Published June 23, 2021 by Rebecca Goldfiine

Animated Film Portrays the Story of Bill De La Rosa ’16

Bill De La Rosa ’16 is the inspiration for a new animated short that explores the social and political forces that can pull people together or tear them apart.
Presented by Humanity in Action with the support of Foundation EVZ. Written by Bill De La Rosa and Juan Pablo de Gamboa. Produced by Judith Goldstein and Irene Braam. Co-Produced by Antje Scheidler. Directed by Juan Pablo de Gamboa.

The film is a product of a transformative conference De La Rosa attended last October. Organized by the nonprofit Humanity in Action, the virtual forum brought together ten delegates from the US and ten from Germany. For two days, the attendees spoke about the dueling global forces of "social cohesion and combustion." 

"We spoke about the most pressing problems and issues that both sides of the Atlantic are facing," De La Rosa said. "We discussed everything from racism to the attacks on democracy to class disparities."

As they concluded, the delegates spoke of creating a proposal encapsulating their vision. "In the end, we decided we didn’t want to put together some policy manual that would just sit on a shelf—we wanted to play around with the idea of putting together an animated film" that could find a bigger audience, De La Rosa said.

The animators hired to make the film suggested using De La Rosa's personal story as the hook on which to hang some of the complex ideas the delegates discussed. "They needed a narrative, a protagonist, a person who could embody a story, and that way they could weave everything else in," De La Rosa said.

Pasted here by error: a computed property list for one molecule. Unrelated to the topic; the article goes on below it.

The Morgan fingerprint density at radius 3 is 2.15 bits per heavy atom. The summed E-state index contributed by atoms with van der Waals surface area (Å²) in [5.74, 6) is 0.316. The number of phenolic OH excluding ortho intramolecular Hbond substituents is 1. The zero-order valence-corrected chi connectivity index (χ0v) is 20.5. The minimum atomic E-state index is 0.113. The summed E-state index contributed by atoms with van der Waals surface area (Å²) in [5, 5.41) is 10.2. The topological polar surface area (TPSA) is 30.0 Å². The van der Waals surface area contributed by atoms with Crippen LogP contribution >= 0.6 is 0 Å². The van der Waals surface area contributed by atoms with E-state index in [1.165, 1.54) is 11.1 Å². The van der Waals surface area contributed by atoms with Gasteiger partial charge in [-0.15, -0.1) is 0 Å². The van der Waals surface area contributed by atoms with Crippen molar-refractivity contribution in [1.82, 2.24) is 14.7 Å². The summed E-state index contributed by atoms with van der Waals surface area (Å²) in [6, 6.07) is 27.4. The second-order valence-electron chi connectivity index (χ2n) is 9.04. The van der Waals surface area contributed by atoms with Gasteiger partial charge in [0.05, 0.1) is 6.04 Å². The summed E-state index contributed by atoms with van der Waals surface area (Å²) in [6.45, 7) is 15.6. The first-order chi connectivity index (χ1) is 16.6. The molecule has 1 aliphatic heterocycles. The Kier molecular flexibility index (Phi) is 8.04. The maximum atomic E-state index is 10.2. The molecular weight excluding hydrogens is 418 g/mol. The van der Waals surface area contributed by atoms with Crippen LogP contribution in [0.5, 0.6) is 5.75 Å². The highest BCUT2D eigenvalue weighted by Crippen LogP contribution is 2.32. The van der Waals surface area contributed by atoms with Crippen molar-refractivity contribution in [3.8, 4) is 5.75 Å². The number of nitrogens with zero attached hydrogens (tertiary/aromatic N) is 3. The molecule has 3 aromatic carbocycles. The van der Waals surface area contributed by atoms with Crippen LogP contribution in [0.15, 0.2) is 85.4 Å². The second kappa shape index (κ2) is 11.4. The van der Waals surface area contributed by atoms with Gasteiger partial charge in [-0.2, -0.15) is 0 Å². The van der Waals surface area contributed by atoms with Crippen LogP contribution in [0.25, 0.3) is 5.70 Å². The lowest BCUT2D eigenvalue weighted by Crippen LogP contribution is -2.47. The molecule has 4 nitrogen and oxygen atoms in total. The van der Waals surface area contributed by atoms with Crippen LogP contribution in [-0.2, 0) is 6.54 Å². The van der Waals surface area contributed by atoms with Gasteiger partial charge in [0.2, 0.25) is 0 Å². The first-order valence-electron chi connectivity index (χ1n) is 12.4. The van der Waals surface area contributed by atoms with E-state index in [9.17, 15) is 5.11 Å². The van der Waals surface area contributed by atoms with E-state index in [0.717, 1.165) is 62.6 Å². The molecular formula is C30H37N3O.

Last winter, De La Rosa began writing the script for the movie, collaborating with the founder of Humanity in Action, Judith Goldstein, and the lead animator, Juan Pablo de Gamboa. All of the drawings of De La Rosa and his family, and even of their first apartment in Tucson, are based on his own photos(In one scene of De La Rosa studying at a desk, he asked the animators to draw him on Bowdoin's campus. "Bowdoin was so foundational to my journey," he said.)

When De La Rosa was a high school sophomore in Tucson, his mother went through legal channels to apply for a green card. In a shocking move, immigration officials instead barred her from reentering the United States for ten years—which meant she had to spend a decade apart from her four children and ailing husband, all of them US citizens.

De La Rosa was spurred to better understand the policies that led to the fracturing of his family. He has focused his undergraduate and graduate studies on migration, criminal justice, and criminology. "I soon learned that my family's story was not unique, it was a feature of US immigration law," he says in the film. "The separation of families was an everyday occurrence in America."

After graduating from Bowdoin with a degree in sociology and Latin American studies, De La Rosa completed two master's degrees at Oxford University and is currently working on his PhD dissertation there. His thesis explores the role that punishment has played in the development of US immigration policy. "How and for what reasons has US immigration policy become more punitive in the last three decades?" he asks. He will attend Yale Law School in 2023.

De La Rosa says he hopes the short film will be shared with students and young people, and that they embrace its messages—such as the importance of seeking racial equity, of using nonviolent tactics to effect social change, and of supporting the peaceful transfer of power and resources in democracies.

"Despite the hardships I've witnessed, I remain hopeful for a future where walls don't divide us, families aren't separated, and human rights are protected," he says in the film. "I'm ready for the next step. My life's work has just begun."